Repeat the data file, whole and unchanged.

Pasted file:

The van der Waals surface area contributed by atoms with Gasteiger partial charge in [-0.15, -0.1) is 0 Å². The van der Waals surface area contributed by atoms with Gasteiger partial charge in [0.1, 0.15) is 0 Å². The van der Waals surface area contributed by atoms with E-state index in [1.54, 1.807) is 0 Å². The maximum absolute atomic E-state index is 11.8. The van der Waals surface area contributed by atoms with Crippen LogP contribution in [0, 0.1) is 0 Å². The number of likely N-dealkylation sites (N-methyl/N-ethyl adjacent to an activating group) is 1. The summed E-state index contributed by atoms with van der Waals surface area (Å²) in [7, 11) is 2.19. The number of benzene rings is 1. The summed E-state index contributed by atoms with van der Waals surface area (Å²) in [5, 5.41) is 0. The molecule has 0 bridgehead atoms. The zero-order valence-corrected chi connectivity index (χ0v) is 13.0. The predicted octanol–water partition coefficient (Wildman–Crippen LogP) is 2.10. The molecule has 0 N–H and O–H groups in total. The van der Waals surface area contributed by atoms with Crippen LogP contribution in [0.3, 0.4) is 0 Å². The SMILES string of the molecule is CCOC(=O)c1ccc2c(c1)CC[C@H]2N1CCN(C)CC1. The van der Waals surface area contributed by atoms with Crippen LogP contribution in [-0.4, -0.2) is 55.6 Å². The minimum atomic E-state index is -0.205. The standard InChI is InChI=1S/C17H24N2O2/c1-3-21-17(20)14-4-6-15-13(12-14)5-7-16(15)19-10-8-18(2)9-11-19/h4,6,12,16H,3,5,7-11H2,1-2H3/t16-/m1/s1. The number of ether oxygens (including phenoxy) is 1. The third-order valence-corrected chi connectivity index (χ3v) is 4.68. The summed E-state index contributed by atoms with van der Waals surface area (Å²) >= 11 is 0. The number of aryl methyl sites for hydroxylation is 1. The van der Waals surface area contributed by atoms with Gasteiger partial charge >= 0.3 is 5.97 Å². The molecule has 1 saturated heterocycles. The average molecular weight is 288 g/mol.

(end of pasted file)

The van der Waals surface area contributed by atoms with Gasteiger partial charge in [-0.15, -0.1) is 0 Å². The van der Waals surface area contributed by atoms with Gasteiger partial charge in [0.1, 0.15) is 0 Å². The van der Waals surface area contributed by atoms with E-state index in [1.54, 1.807) is 0 Å². The maximum absolute atomic E-state index is 11.8. The van der Waals surface area contributed by atoms with Crippen LogP contribution in [0, 0.1) is 0 Å². The number of likely N-dealkylation sites (N-methyl/N-ethyl adjacent to an activating group) is 1. The summed E-state index contributed by atoms with van der Waals surface area (Å²) in [7, 11) is 2.19. The number of benzene rings is 1. The summed E-state index contributed by atoms with van der Waals surface area (Å²) in [5, 5.41) is 0. The molecule has 0 bridgehead atoms. The zero-order valence-corrected chi connectivity index (χ0v) is 13.0. The predicted octanol–water partition coefficient (Wildman–Crippen LogP) is 2.10. The molecule has 0 N–H and O–H groups in total. The van der Waals surface area contributed by atoms with Crippen LogP contribution in [0.3, 0.4) is 0 Å². The SMILES string of the molecule is CCOC(=O)c1ccc2c(c1)CC[C@H]2N1CCN(C)CC1. The van der Waals surface area contributed by atoms with Crippen LogP contribution in [-0.4, -0.2) is 55.6 Å². The minimum atomic E-state index is -0.205. The standard InChI is InChI=1S/C17H24N2O2/c1-3-21-17(20)14-4-6-15-13(12-14)5-7-16(15)19-10-8-18(2)9-11-19/h4,6,12,16H,3,5,7-11H2,1-2H3/t16-/m1/s1. The number of ether oxygens (including phenoxy) is 1. The third-order valence-corrected chi connectivity index (χ3v) is 4.68. The summed E-state index contributed by atoms with van der Waals surface area (Å²) >= 11 is 0. The number of aryl methyl sites for hydroxylation is 1. The van der Waals surface area contributed by atoms with Gasteiger partial charge >= 0.3 is 5.97 Å². The molecule has 1 saturated heterocycles. The average molecular weight is 288 g/mol.